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Where do you think is the MOST worthwhile place to find meaning

  1. threekeys profile image80
    threekeysposted 6 weeks ago

    in life? In work, family, religion, hobbies, philosophy or something else?

    1. Jessie L Watson profile image96
      Jessie L Watsonposted 6 weeks agoin reply to this

      We can find meaning anywhere. I think the search for meaning is one of our oldest instincts. The problem is: some psychopaths find hurting people meaningful. So, I think there is often a confusion between "following one's bliss" and simply cultivating a meaningful life. I have found that standing up to adversity and challenge provides great meaning for me in my life. I live in a perpetual state of development and growth. So instead of looking for blissful experiences, I look for opportunities to justify the suffering in my life.

      1. threekeys profile image80
        threekeysposted 6 weeks agoin reply to this

        We need to find meaning in our suffering AND we need a release from  our misery and suffering.
        Yes we can find meaning everywhere but it sounds as if encountering suffering was/is the pathway for you and like that of the lotus flower.
        Here, the only way up and through the mud and water, is to become something beautiful (a lotus) as you reach for the light and warmth of the sun being held up by sky.

    2. RTalloni profile image86
      RTalloniposted 6 weeks agoin reply to this

      It's not found in a place or thing, but a person.  Jesus the Christ is who offers real meaning to our lives.  His grace is the only true joy, in Him we find meaningful meaning.  The book of John offers truth regarding what a purpose filled life is all about. 

      https://www.youtube.com/watch?v=wXYsqVLjg50
      https://www.youtube.com/watch?v=DAG07DZ0e7Q

      1. threekeys profile image80
        threekeysposted 6 weeks agoin reply to this

        I am happy for you RTalloni that the life of religious values and asethetics, brings deep meaning to you.

      2. kenneth avery profile image83
        kenneth averyposted 6 weeks agoin reply to this

        RT, I agree with you.

    3. The0NatureBoy profile image46
      The0NatureBoyposted 6 weeks agoin reply to this

      Based on what my background was before my "new birth" in 1976, I would say there is not any one place but that the greater variety of experiences one have and  book readings one indulges in seeking understanding rather than categorizing them into different judgmental states, thus, it is in one's ability to objectively reason with everything experienced, taught, seen or imagined for putting them together in the light of the collection of mentally experienced ingestions.

      1. threekeys profile image80
        threekeysposted 6 weeks agoin reply to this

        Yes that is the "big picture" outlook. What about looking at the everyday detail by giving an example of perhaps a person you know who found meaning in one area of their life, if that is easier to do?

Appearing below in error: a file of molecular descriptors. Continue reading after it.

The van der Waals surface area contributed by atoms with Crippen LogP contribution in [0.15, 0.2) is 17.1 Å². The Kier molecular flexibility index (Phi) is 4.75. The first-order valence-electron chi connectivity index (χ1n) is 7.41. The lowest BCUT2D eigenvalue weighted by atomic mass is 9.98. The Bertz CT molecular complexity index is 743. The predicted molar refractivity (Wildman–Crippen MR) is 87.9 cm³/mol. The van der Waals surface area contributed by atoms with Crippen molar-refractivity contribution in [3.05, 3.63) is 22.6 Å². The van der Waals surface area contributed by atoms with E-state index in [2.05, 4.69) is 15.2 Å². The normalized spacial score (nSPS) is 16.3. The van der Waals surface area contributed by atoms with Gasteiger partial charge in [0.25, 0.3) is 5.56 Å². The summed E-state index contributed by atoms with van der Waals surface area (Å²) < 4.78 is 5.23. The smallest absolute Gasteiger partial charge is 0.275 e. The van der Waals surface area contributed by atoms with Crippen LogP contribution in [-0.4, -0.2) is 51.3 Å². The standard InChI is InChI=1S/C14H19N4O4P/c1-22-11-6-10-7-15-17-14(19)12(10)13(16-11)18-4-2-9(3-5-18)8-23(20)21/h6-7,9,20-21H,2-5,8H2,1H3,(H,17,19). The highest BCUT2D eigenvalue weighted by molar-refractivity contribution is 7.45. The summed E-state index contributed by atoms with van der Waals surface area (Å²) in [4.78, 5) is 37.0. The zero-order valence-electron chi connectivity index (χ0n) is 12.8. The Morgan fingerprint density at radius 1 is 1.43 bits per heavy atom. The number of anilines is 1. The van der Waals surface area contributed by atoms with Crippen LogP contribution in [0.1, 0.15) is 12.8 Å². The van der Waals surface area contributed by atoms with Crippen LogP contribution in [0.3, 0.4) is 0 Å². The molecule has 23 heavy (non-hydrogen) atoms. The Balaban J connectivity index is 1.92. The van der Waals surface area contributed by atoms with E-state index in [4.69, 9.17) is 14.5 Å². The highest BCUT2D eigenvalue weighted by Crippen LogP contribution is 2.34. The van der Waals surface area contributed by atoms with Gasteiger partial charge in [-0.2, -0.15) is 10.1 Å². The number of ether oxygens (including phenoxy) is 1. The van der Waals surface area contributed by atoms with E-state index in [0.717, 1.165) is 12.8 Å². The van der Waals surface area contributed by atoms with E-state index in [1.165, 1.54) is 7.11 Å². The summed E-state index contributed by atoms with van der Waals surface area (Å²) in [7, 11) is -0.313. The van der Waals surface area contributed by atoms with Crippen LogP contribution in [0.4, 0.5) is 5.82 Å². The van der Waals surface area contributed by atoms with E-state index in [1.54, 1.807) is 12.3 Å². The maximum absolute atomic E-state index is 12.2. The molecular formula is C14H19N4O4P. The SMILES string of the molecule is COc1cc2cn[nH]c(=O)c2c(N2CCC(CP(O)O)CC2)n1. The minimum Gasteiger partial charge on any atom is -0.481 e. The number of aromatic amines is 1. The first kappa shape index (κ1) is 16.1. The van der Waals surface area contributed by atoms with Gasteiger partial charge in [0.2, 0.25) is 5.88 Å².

1. The0NatureBoy profile image46
          The0NatureBoyposted 6 weeks agoin reply to this

          Just yesterday a boy I know was using drugs heavily and I met and he told me how just all of a sudden he didn't want them any more and stopped "cold turkey" and have never looked back with the desire. We didn't talk long but he was happy to report tome he just suddenly didn't want them any more. I'm hoping we meet again soon o we can have a longer conversation. The important thing is the person has to decide to reason.

          A about 3 year old was told by his mother got stop playing on some stairs but turned a deaf ear so I asked him "what are you learning from that" and he looked at the stairs as if saying to himself "I should be learning from what i do but I don't see anything to learn from doing that" so he walked away I would suppose saying to himself "I am always supposed to be learning from what I do."

          How about those two, Charmaine?

          1. threekeys profile image80
            threekeysposted 6 weeks agoin reply to this

            Pretty good:)
            Thankyou Elijah.
            I see.

  2. GoodBrains2 profile image96
    GoodBrains2posted 6 weeks ago

    In my experience, a dictionary gives you lots of meanings. wink

    1. threekeys profile image80
      threekeysposted 6 weeks agoin reply to this

      Yes a dictionary can be a quick and handy starting point to give meaning or offer a range of singular meanings.

  3. Lew Marcrum profile image98
    Lew Marcrumposted 6 weeks ago

    These philosophical questions are reminiscent of Sociology-101 in my freshman year.  Everyone knows enough big words to sound of great knowledge and importance, and everyone has the answer to all the world's problems.  None quite realize that, collectively, WE ARE the world's problems. 

    Want to find a great and mysterious "meaning" in life?  Then get off your butt and do something MEANINGFUL.  I haven't found that great magical meaning yet, and I'm not looking for it.  If it comes, I will know it. 

    I live in Central America amidst the Mayan people.  Finding "meaning" here is also finding pain.  Sometimes I sit among the ruins of the great civilization created by their ancestors and marvel at what they accomplished.  Then I look around at their descendants every day and see only the direst of poverty.  How they came from one extreme to the other is not important, it's merely what I have to deal with emotionally and financially.  Where they once lived in royal splendor, now I see little kids literally starving, still happy because they have never known anything else.  It's meaningful to be able to help a few, but painful because I can't do more.